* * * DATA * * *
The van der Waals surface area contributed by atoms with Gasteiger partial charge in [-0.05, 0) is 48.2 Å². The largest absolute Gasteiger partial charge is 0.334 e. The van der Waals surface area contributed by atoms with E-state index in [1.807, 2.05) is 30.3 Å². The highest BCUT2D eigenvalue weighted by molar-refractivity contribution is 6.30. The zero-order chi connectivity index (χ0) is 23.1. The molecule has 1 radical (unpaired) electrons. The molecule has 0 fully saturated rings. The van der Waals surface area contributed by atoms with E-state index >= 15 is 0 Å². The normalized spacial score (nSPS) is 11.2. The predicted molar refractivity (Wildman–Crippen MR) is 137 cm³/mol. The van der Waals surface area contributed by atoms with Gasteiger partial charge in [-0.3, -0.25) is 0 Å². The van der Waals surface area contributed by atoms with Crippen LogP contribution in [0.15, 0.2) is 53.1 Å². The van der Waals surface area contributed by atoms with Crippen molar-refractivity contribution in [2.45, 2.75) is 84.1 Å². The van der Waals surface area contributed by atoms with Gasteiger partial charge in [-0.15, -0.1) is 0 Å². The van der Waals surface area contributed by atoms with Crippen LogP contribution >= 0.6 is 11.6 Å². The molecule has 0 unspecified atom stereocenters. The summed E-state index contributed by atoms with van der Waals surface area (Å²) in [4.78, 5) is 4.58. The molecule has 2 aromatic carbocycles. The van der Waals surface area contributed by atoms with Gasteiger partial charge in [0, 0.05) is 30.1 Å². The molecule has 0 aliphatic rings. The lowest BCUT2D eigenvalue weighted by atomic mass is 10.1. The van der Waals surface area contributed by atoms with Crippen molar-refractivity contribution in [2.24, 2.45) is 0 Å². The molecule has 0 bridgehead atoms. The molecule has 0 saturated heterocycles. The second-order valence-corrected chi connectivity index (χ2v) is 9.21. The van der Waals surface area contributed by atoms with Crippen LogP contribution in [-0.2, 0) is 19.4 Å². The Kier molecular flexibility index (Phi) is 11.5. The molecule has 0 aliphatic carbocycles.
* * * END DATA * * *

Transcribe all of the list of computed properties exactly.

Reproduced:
The van der Waals surface area contributed by atoms with Gasteiger partial charge in [-0.05, 0) is 48.2 Å². The largest absolute Gasteiger partial charge is 0.334 e. The van der Waals surface area contributed by atoms with E-state index in [1.807, 2.05) is 30.3 Å². The highest BCUT2D eigenvalue weighted by molar-refractivity contribution is 6.30. The zero-order chi connectivity index (χ0) is 23.1. The molecule has 1 radical (unpaired) electrons. The molecule has 0 fully saturated rings. The van der Waals surface area contributed by atoms with E-state index >= 15 is 0 Å². The normalized spacial score (nSPS) is 11.2. The predicted molar refractivity (Wildman–Crippen MR) is 137 cm³/mol. The van der Waals surface area contributed by atoms with Gasteiger partial charge in [-0.3, -0.25) is 0 Å². The van der Waals surface area contributed by atoms with Crippen LogP contribution in [0.15, 0.2) is 53.1 Å². The van der Waals surface area contributed by atoms with Crippen molar-refractivity contribution in [2.45, 2.75) is 84.1 Å². The van der Waals surface area contributed by atoms with Gasteiger partial charge in [-0.15, -0.1) is 0 Å². The van der Waals surface area contributed by atoms with Crippen LogP contribution >= 0.6 is 11.6 Å². The molecule has 0 unspecified atom stereocenters. The summed E-state index contributed by atoms with van der Waals surface area (Å²) in [4.78, 5) is 4.58. The molecule has 2 aromatic carbocycles. The van der Waals surface area contributed by atoms with Gasteiger partial charge in [0, 0.05) is 30.1 Å². The molecule has 0 aliphatic rings. The lowest BCUT2D eigenvalue weighted by atomic mass is 10.1. The van der Waals surface area contributed by atoms with Crippen molar-refractivity contribution in [2.24, 2.45) is 0 Å². The molecule has 0 bridgehead atoms. The molecule has 0 saturated heterocycles. The second-order valence-corrected chi connectivity index (χ2v) is 9.21. The van der Waals surface area contributed by atoms with Crippen LogP contribution in [-0.2, 0) is 19.4 Å². The Kier molecular flexibility index (Phi) is 11.5. The molecule has 0 aliphatic carbocycles.